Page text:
Minnesota's caucuses are going to be very interesting

A wide open field in the gubernatorial race adds intrigue.
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A wide open field in the gubernatorial race adds intrigue.
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What's happening?

Political parties in Minnesota are hosting their first precinct caucuses ahead of the 2018 mid-terms.

At a series of neighborhood meetings, supporters of the Minnesota Democratic-Farmer-Labor (DFL) and the GOP will endorse candidates, select their delegates and party officers, and lay out the issues they feel should be part of their party's platform ahead of the November elections.

The race for Governor gets intriguing

This is a huge year for politics in Minnesota, because we are seeing both U.S. Senate seats up for election as well as all U.S. House seats, and the election of a new Minnesota governor.

That's why this week could be very interesting, because we're going to get the first indication of how party members feel about what issues are the most important to them in a momentous set of elections.

The main event of the caucuses will be a straw poll of gubernatorial candidates, giving us a first indication of who is each party's favorite in a year where both the DFL and GOP select new candidates, since current Gov. Mark Dayton is retiring.


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DFL candidates include former St. Paul mayor Chris Coleman, Rep. Tim Walz, state Rep. Erin Murphy, state auditor Rebecca Otto and state Rep. Paul Thissen.

On the GOP side, declared candidates include Hennepin County commissioner and former gubernatorial candidate Jeff Johnson, Woodbury mayor Mary Giuliani Stephens, former state GOP chairman Keith Downey, and activists Jeffrey Ryan Wharton and Phillip Parrish.

There are also rumors that former governor Tim Pawlenty is mulling another run.

You can find profiles of candidates for both parties here, courtesy of MinnPost.

Are the gubernatorial choices binding?

No. The caucuses are designed to get a feel of who the party should nominate as their endorsed candidate for governor in November.

The final decision on nominees will be made during nominating conventions in June.

As KSTP reports, the straw poll of gubernatorial candidates is "rarely indicative of who will win each party's nomination."

What about Senate and House races?

Another important part of caucusing will be the selection of delegates who will choose the candidates that will run in U.S. Senate and House races, as well as Minnesota House and Senate races.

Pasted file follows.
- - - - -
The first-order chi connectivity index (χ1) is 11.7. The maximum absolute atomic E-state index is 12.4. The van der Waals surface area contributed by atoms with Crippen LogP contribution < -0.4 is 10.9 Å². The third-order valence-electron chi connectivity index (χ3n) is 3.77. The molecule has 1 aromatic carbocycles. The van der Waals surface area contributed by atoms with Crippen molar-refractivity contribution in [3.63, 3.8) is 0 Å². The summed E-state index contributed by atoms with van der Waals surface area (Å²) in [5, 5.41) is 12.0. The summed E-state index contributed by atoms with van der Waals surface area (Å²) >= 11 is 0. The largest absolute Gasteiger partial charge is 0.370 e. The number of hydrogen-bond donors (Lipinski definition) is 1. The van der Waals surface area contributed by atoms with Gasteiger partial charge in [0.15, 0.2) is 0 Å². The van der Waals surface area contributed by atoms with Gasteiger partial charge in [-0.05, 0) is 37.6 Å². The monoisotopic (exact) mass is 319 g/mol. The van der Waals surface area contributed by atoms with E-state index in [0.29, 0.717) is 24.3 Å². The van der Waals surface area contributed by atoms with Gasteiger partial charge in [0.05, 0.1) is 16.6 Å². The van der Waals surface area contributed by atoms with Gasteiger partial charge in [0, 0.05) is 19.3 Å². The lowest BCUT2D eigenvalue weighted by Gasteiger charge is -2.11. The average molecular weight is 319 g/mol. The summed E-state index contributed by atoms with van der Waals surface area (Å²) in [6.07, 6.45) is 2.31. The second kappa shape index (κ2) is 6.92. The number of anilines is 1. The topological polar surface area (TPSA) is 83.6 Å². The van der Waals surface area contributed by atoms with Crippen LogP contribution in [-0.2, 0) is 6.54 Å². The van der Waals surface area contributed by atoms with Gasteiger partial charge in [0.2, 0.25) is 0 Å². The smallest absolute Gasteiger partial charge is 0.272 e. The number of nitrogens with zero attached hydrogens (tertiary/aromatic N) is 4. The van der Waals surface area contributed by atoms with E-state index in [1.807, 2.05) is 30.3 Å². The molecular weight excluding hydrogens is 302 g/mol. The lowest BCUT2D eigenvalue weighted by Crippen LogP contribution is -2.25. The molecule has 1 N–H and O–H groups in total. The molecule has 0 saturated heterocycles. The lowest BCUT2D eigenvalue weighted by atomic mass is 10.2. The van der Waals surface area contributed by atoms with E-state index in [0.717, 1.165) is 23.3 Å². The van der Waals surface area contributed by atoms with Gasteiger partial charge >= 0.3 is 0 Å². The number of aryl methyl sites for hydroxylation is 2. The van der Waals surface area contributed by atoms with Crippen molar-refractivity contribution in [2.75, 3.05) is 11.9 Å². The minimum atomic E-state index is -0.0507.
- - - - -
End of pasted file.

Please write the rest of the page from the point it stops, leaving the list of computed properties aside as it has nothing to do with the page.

In the U.S. Senate race, the only declared Republican candidate for Senate is Rep. Karin Housley, with others coy on their plans to challenge Democratic Sens. Amy Klobuchar and Tina Smith for their seats.

There have been noises made that Minnesota House Speaker Kurt Daudt could make a run for the Senate, with the Pioneer Press noting that former Senate Majority Leader Amy Koch could also challenge.

As for the House races, there are expected to be strong DFL challenges to GOP incumbents Erik Paulsen and Jason Lewis in a year in which a "blue wave" is expected.

How do I caucus?

You can find your closest caucus location here, courtesy of the Office of the Minnesota Secretary of State. They should start at 7 p.m. and run until at least 8 p.m.

Some parties, such as the Independence Party, holds caucuses online as well as in-person.

As MPR describes, caucus-goers tend to be party regulars or "voters passionate about a specific issue or candidate."

You're support to generally agree with a party's principles, though in Minnesota there's no way of verifying that because you don't have to be registered with a party such as the DFL or GOP, or even be registered to vote, to take part in a caucus.


Gingrich, Santorum, Paul converge on Minnesota on eve of caucuses

Rick Santorum will visit Rochester on Monday morning, Ron Paul will rally in St. Cloud, and Newt Gingrich will appear Monday evening in Bloomington. MPR has details on the campaign events. The International Business Times takes a look at what is shaping up to be a volatile and competitive race here in Minnesota, and the Associated Press says Minnesota's conservatives are veering hard right, which could be a bad sign for Romney.

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